25,920 research outputs found

    ICJ, Case Concerning East Timor, 1995

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    Heterogeneity gap in stable juridiction structures

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    Stability, Jurisdictions, Public Projects, Heterogeneity Gap

    The Function of State and Diplomatic Privileges and Immunities in International Cooperation in Criminal Matters: The Position in Switzerland

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    In so far as diplomats are concerned, their immunity from legal process arises under customary international law and treaty law (i.e., the Vienna Convention on Diplomatic Relations,\u27 the Vienna Convention on Consular Relations,2 and the New York Convention on Special Missions\u27 (or New York Convention )). All three conventions state in their preliminaries that diplomatic immunity and privilege arise from international custom and that their function is not to benefit individuals, but to ensure the smooth and efficient performance of their duties in the interest of comity and of friendly relations between sovereign nations

    Family Court Juridiction

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    A Comparison of the American Model and French (-Inspired) Appellate Model

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    Both the American and the French legal system have a three-tiered structure. However, the respective roles and functions of the courts on each step of the ladder is vastly different in both. Whereas the general system in the U.S. is to have one trial court and two ‘higher’ courts (a court of appeals and a supreme court), the French / European continental system consists of two ‘factual’ courts (the basic level and the court of appeals), and one ‘legal’ (the supreme court) with limited or even inexistent possibilities to look at the facts. The purpose of this thesis is to look at these two models of division of labor between the three tiers through the lens of (i) the procedural leeway each of the courts has and (ii) their focus on fact or law, in function of what questions can be raised in appeal and have to be answered by the courts. We will add Germany to the comparison, as (i) the structure of its court system was inspired by the French, but (ii) has evolved over the years and has been recently (2002) overhauled specifically as to appeals, both to the second level of courts and to the supreme court. We will do so by examining the avenues open for the parties in filing an appeal as well as for the courts in adjudicating those. It will be clear that the distinct philosophies regarding the appellate systems have influence on the entire organization of the different court systems. We conclude that the present-day German system offers the best differentiation of roles between the three tiers while balancing access to the appellate and supreme court level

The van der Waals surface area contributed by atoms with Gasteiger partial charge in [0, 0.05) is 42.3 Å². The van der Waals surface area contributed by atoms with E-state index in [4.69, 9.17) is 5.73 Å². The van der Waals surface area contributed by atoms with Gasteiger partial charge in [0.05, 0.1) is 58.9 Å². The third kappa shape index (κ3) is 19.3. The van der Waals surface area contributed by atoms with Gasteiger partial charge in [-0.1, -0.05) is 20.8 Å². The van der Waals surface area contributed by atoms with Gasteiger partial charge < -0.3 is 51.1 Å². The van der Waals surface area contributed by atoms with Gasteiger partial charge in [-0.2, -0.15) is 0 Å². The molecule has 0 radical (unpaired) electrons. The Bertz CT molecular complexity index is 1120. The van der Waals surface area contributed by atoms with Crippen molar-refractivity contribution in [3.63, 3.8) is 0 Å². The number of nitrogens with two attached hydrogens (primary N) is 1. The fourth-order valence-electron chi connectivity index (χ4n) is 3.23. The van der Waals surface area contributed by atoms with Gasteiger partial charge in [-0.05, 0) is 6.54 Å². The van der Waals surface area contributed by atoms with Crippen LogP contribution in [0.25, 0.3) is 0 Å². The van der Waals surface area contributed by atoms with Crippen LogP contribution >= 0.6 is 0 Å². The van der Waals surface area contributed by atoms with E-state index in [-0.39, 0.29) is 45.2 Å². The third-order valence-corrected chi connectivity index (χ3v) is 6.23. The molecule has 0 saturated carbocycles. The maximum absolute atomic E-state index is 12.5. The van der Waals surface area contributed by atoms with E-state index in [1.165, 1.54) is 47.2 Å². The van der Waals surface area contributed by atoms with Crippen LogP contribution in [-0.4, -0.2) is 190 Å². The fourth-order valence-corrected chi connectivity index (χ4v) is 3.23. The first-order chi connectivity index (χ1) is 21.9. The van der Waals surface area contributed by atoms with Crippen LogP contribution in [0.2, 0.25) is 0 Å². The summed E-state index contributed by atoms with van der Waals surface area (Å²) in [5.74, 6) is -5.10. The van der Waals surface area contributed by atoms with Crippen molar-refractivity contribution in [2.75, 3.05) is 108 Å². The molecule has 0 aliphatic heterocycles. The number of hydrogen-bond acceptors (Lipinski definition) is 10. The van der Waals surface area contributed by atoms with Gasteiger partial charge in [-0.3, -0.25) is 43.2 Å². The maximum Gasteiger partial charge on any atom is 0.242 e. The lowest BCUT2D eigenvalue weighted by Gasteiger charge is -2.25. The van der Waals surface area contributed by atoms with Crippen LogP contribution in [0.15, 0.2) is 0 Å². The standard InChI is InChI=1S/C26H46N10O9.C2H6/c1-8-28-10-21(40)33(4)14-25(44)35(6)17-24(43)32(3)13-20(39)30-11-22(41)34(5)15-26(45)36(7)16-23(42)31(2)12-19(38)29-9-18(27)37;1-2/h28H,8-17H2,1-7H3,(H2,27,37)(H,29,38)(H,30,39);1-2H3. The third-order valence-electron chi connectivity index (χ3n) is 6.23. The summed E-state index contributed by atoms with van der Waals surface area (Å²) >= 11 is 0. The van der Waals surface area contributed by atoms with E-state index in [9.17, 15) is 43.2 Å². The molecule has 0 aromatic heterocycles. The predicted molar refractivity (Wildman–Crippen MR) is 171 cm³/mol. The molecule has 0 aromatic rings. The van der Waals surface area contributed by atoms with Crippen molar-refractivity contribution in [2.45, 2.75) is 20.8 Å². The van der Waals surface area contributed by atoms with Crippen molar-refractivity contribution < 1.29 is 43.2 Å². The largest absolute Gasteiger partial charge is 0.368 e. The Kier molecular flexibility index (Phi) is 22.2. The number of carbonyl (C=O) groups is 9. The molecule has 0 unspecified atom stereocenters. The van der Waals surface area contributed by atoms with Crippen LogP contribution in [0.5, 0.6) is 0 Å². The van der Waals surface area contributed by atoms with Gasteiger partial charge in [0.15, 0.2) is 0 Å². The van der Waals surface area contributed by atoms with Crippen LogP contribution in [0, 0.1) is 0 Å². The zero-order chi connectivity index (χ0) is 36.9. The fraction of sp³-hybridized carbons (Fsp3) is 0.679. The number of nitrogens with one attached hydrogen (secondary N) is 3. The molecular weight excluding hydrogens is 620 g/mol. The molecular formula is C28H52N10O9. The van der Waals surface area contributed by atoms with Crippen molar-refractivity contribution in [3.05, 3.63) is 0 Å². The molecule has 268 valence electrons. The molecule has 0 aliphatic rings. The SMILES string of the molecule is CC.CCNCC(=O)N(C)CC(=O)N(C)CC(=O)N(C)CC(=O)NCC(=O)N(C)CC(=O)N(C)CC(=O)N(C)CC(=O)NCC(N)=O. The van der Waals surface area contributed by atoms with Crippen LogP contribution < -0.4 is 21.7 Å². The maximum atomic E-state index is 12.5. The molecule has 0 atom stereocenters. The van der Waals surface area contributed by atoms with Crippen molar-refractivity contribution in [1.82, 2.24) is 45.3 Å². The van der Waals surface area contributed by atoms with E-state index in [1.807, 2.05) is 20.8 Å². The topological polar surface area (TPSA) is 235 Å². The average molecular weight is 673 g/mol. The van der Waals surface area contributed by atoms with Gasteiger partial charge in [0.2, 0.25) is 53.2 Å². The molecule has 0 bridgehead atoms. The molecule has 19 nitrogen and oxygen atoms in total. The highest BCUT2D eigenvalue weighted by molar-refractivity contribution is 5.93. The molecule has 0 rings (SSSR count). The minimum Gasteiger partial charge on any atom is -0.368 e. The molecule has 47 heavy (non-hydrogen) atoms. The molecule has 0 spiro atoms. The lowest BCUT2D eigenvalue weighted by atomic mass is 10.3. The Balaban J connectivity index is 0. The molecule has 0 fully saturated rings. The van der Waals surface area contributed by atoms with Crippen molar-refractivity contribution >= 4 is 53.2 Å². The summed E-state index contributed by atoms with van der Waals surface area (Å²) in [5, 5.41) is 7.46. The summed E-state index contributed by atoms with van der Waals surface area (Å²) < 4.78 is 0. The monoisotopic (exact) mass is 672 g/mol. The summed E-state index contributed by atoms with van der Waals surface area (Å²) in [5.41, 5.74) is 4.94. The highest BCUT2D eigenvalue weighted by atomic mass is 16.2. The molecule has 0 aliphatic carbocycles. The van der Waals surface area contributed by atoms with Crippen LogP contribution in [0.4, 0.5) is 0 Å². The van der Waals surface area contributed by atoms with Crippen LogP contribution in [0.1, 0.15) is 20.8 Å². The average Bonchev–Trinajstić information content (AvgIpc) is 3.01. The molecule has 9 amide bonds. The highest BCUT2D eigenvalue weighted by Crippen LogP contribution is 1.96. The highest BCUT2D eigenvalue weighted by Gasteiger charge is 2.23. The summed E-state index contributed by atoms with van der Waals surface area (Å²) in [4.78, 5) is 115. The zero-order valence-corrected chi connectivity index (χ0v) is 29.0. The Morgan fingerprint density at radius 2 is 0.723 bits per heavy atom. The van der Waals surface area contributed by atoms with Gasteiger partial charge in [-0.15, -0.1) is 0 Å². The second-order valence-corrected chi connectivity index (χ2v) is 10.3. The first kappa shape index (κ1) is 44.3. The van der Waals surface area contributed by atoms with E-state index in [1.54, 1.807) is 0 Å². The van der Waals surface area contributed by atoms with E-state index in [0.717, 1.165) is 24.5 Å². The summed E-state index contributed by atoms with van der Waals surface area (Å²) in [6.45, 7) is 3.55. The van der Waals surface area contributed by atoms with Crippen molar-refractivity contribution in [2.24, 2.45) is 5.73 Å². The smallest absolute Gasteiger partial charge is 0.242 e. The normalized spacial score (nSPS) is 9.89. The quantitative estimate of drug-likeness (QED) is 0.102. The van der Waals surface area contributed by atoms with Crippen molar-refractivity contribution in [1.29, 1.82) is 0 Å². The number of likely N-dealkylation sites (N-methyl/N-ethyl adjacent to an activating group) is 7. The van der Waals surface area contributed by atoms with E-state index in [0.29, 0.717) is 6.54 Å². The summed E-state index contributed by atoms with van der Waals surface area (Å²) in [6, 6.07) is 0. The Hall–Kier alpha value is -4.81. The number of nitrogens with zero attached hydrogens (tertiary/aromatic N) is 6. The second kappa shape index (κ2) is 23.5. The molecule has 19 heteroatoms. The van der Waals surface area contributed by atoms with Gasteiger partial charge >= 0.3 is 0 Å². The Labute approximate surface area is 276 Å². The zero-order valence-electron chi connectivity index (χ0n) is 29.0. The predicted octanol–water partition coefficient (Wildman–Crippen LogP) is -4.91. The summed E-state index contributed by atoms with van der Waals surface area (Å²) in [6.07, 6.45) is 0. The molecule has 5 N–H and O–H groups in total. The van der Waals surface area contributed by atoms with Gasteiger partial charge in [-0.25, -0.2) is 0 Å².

De la notion de juridiction en droit administratif canadien

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    The object of this article considers the ever-evolving concept of jurisdiction in the context of judicial review of administrative action. The author examines recent jurisprudential developments from an historical perspective in an attempt to reveal those factors triggering intervention. The Supreme Court of Canada has often fashioned its tests of jurisdiction to fit the intended results. Hence, over the last decades, jurisdictional terminology has become ripe with deceptive distinctions and attempts to rationalize the various tests have in fact raised most perplexing problems

    Les bases constitutionelles de l'organisation judiciaire aux Pays-Bas

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    Item does not contain fulltextRapports néerlandais pour le Xe Congrès International de Droit Compar

    Nouvelles récentes de l'article 96

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    When called upon, to ascertain the ambit of the application of section 96 of the B.N.A. Act (1867), our courts have devised a method of reasoning by historical analogy between different types of jurisdictions. In Tomko v. Labour Relations Board (N.S.) and al., the Supreme Court was given the opportunity to make a clear synthesis of the principles underlying such an approach. Although the Court's decision makes no innovations in this respect, it establishes clear guidelines to be followed by the judiciary when it shall next be called upon to pronounce itself on the constitutionnality of the conferral of jurisdiction upon inferior tribunals or provincial administrative organisms in the light of section 96. The Supreme Court is now hearing the appeal in P.g. du Québec et Tribunal des Transports v. Farrah. In that case, the Court of Appeal held that when the Transport Tribunal hears an appeal from the Transport Commission on questions of law only, it exercises a jurisdiction which is analogous to the superintending power of the Superior Court. The Court of appeal therefore considered that the judges of the Transport Tribunal fall under the application of section 96. If the Supreme Court were to confirm the appeal tribunal's decisions it most probably would also have to examin the constitutionnality of certain "privative" clauses; if it were to refuse to adopt the Court of appeal's view, it would render possible the establishment of an administrative appeal court whose judges would be nominated by the Province